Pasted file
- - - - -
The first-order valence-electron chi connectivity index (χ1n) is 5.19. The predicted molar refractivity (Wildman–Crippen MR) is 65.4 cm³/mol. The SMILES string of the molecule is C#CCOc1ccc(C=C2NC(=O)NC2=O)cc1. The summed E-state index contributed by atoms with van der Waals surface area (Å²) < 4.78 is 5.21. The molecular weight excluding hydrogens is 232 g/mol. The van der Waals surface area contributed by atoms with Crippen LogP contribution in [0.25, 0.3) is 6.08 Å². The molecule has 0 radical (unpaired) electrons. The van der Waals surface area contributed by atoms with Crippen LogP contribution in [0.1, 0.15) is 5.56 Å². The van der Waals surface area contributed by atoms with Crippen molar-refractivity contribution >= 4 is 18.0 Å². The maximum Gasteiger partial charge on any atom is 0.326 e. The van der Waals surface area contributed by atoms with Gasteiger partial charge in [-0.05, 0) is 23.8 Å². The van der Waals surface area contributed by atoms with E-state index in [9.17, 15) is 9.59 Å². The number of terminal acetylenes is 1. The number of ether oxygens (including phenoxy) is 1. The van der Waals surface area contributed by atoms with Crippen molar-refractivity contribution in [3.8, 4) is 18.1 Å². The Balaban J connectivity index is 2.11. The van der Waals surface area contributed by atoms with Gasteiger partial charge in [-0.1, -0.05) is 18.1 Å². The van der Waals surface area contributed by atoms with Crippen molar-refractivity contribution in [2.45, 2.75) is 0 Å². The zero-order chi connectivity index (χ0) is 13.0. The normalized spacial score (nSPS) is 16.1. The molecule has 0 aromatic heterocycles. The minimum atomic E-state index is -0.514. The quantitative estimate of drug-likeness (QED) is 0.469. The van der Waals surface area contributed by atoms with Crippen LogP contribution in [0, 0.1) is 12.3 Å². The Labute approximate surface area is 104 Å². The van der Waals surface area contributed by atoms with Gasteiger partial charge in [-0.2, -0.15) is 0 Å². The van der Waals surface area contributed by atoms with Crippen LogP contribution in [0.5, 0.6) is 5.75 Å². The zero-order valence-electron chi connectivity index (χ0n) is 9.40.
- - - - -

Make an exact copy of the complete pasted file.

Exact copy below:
The first-order valence-electron chi connectivity index (χ1n) is 5.19. The predicted molar refractivity (Wildman–Crippen MR) is 65.4 cm³/mol. The SMILES string of the molecule is C#CCOc1ccc(C=C2NC(=O)NC2=O)cc1. The summed E-state index contributed by atoms with van der Waals surface area (Å²) < 4.78 is 5.21. The molecular weight excluding hydrogens is 232 g/mol. The van der Waals surface area contributed by atoms with Crippen LogP contribution in [0.25, 0.3) is 6.08 Å². The molecule has 0 radical (unpaired) electrons. The van der Waals surface area contributed by atoms with Crippen LogP contribution in [0.1, 0.15) is 5.56 Å². The van der Waals surface area contributed by atoms with Crippen molar-refractivity contribution >= 4 is 18.0 Å². The maximum Gasteiger partial charge on any atom is 0.326 e. The van der Waals surface area contributed by atoms with Gasteiger partial charge in [-0.05, 0) is 23.8 Å². The van der Waals surface area contributed by atoms with E-state index in [9.17, 15) is 9.59 Å². The number of terminal acetylenes is 1. The number of ether oxygens (including phenoxy) is 1. The van der Waals surface area contributed by atoms with Crippen molar-refractivity contribution in [3.8, 4) is 18.1 Å². The Balaban J connectivity index is 2.11. The van der Waals surface area contributed by atoms with Gasteiger partial charge in [-0.1, -0.05) is 18.1 Å². The van der Waals surface area contributed by atoms with Crippen molar-refractivity contribution in [2.45, 2.75) is 0 Å². The zero-order chi connectivity index (χ0) is 13.0. The normalized spacial score (nSPS) is 16.1. The molecule has 0 aromatic heterocycles. The minimum atomic E-state index is -0.514. The quantitative estimate of drug-likeness (QED) is 0.469. The van der Waals surface area contributed by atoms with Crippen LogP contribution in [0, 0.1) is 12.3 Å². The Labute approximate surface area is 104 Å². The van der Waals surface area contributed by atoms with Gasteiger partial charge in [-0.2, -0.15) is 0 Å². The van der Waals surface area contributed by atoms with Crippen LogP contribution in [0.5, 0.6) is 5.75 Å². The zero-order valence-electron chi connectivity index (χ0n) is 9.40.